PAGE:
Southwest flight to Ft. Lauderdale returns to Havana after issue due to bird strikes, airline says
A Southwest Airlines flight bound for Fort Lauderdale was forced to return to Havana, Cuba, on Sunday morning after reportedly experiencing bird strikes, the carrier says.
In a statement to CNN Sunday, Southwest said the plane suffered bird strikes.
“Southwest flight #3923 departing Havana, Cuba, for Fort Lauderdale, Florida, on Sunday morning reportedly experienced bird strikes to an engine and the aircraft’s nose shortly after takeoff,” the statement said. “The pilots safely returned to Havana where customers evacuated the aircraft via slides due to the observation of smoke in the cabin.”
Passengers and crew then took a bus to the terminal and arrangements were made for the flight to Fort Lauderdale, according to Southwest.
“We commend the swift, professional actions of our pilots and flight attendants in responding to this event. We apologize to our customers for the inconvenience and have reached out to address their needs and offer support,” Southwest said in the statement.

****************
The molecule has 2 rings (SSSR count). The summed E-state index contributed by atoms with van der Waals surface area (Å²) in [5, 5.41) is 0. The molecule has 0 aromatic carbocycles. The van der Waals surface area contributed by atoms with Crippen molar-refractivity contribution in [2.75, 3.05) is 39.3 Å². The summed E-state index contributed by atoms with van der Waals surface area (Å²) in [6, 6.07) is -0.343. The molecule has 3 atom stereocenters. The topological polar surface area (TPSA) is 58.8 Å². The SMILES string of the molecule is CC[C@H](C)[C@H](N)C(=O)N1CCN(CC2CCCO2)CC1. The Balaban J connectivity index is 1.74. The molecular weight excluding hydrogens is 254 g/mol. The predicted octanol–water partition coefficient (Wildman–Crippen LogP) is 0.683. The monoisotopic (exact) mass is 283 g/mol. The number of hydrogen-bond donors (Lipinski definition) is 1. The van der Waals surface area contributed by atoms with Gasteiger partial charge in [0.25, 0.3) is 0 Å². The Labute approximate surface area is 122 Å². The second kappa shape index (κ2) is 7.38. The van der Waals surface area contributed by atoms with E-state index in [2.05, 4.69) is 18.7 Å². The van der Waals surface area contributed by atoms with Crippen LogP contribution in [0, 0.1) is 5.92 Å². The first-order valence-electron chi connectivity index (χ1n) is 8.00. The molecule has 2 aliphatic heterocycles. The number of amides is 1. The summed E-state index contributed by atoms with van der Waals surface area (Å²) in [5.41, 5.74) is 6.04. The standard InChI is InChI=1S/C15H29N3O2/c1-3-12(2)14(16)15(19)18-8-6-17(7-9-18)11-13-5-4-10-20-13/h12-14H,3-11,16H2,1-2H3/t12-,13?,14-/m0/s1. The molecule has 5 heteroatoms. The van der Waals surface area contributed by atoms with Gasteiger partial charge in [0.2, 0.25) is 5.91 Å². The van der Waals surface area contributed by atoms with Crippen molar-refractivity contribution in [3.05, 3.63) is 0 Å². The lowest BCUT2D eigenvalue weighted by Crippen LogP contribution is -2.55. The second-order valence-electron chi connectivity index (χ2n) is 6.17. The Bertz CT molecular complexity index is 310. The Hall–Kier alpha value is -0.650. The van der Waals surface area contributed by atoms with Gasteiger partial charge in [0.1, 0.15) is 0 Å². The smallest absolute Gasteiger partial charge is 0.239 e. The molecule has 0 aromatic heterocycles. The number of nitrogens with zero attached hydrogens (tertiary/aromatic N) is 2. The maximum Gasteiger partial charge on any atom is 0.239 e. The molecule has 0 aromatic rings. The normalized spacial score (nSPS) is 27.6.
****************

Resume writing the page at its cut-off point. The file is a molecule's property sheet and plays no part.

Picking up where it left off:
Cuba’s state-run media Radio Rebelde said the aircraft “detected failures in one of its engines during the takeoff process,” citing the Cuban Aviation Corporation SA.
Once the plane was authorized to land back in Havana, the passengers were evacuated and were in “good condition,” Radio Rebelde said.
“CACSA indicated that the causes that originated said event are being investigated and highlighted that, at this time, the airport facility maintains its regular operations,” Radio Rebelde said.
When asked about the reported engine failures, a Southwest spokesperson told CNN the company will “review the aircraft to assess the damage but do not have additional details to share at this time.”